see in the dark (http://www.ebiomedia.com/Eyes/How-do-animals-see-in-the-dark.html),
anyway? Did you know that cat species that purr cannot roar, and vice
versa? The secret is in the vocal chord structure.
- There are a lot of warm-blooded animals associated with Halloween —
wolves, black cats, owls, bats — but how about other species? Every
good haunted house has a few spider webs
and well they might, for these fascinating creatures are everywhere.
Why don’t spiders get caught in their own webs (http://www.microscopy-uk.org.uk/mag/art97b/benspid.html)?
Different spiders make very different webs, all made uniquely by a
species-specific pattern (http://www.conservation.unibas.ch/team/zschokke/spidergallery.php?lang=en).
Spiders have special organs to make their special silk, which is the
strongest natural fiber known (http://www.learner.org/jnorth/spring2001/species/spring/Update050701.html#Spin)
— 5 times stronger than steel, and elastic on top of it all. You can
listen to a discussion of the
protein structure of spider silk (http://www.aip.org/radio/html/spider_silk.html).
Spider web silk is
just plain amazing (http://www.xs4all.nl/~ednieuw/Spiders/Info/spindraad.htm)!
A lot of what you think you know about spiders
probably isn’t true at all (http://www.washington.edu/burkemuseum/spidermyth/).
- The history of the era of witch hunts in
Europe and America is a study in the sociology and folklore of that
time and place. Might you have been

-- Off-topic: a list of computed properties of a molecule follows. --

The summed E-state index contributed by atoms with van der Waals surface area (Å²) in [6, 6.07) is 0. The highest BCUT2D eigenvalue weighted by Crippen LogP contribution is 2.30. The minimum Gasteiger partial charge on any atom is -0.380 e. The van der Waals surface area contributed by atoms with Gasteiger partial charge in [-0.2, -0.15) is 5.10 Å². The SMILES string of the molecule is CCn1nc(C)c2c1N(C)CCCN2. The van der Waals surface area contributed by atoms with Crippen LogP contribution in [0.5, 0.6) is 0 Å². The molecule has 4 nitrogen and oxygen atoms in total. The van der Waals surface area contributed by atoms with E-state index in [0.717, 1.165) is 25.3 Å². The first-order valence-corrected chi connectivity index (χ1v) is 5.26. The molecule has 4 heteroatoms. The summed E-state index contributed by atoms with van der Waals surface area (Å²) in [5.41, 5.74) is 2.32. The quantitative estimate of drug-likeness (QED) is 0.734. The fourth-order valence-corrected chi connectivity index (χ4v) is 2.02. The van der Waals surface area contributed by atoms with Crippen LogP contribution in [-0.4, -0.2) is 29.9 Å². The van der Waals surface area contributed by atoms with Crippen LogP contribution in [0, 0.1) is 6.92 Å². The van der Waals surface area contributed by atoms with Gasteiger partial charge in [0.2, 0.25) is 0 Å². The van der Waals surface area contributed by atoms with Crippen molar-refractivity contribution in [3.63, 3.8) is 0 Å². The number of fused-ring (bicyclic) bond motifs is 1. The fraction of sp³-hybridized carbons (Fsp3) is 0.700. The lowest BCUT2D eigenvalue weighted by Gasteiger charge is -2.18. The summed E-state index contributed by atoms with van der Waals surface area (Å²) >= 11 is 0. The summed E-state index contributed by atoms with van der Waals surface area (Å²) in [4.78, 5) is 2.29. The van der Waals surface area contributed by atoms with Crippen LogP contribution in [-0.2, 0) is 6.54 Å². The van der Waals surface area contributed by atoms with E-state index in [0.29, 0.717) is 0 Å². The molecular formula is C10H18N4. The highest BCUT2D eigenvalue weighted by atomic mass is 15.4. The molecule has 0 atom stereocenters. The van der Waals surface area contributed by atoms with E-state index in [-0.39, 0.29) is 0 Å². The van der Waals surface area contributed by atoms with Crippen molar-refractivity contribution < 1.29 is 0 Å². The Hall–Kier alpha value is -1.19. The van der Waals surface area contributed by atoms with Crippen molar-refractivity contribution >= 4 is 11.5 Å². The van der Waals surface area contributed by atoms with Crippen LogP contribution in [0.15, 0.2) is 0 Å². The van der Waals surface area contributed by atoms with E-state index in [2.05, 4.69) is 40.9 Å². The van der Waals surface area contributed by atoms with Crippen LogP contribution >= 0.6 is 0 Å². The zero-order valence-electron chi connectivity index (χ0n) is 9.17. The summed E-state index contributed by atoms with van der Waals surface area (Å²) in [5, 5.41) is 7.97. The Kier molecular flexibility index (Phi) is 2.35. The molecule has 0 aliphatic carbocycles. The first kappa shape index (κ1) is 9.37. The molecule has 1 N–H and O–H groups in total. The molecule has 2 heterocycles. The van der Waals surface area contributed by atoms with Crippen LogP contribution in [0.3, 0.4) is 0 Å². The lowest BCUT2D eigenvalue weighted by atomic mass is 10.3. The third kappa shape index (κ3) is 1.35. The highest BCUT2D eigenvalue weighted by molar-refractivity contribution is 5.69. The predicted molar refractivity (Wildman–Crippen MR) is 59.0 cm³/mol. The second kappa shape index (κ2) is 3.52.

on trial in Salem (http://www.nationalgeographic.com/salem/)?
But it may be that the witch-hunting hysteria was at least partially
caused by the eating of moldy rye bread. PBS explores this
possibility in one of its
“Secrets of the Dead” programs (http://www.pbs.org/wnet/secrets/case_salem/index.html).
Ergot has darkly
affected the history of mankind (http://www.botany.hawaii.edu/faculty/wong/BOT135/LECT12.HTM)
more than once.
What does ergot look like? See pictures provided by the
American Phytopathological Society (http://www.apsnet.org/edcenter/intropp/lessons/fungi/ascomycetes/Pages/Ergot.aspx)
- Since many of our Halloween customs trace back to Celtic beliefs,
you may want to check out the mythology and mysticism of that ancient people
and an educated class of the Celts,
the Druids (http://ecuip.lib.uchicago.edu/diglib/science/cultural_astronomy/cultures_druids-1.html).
You can find information on their
art and culture (http://www.unc.edu/celtic/index.html),
or general information about these vibrant peoples, including
information about celtic burial mounds.
Learn how to
build an Iron Age round house with these instructions (http://www.bbc.co.uk/history/ancient/british_prehistory/launch_ani_roundhouse.shtml).
- Have a green Halloween! The Environmental
Defense Fund provides us with
tips to have an environmentally friendly Halloween (http://www.edf.org/pressrelease.cfm?contentID=2364).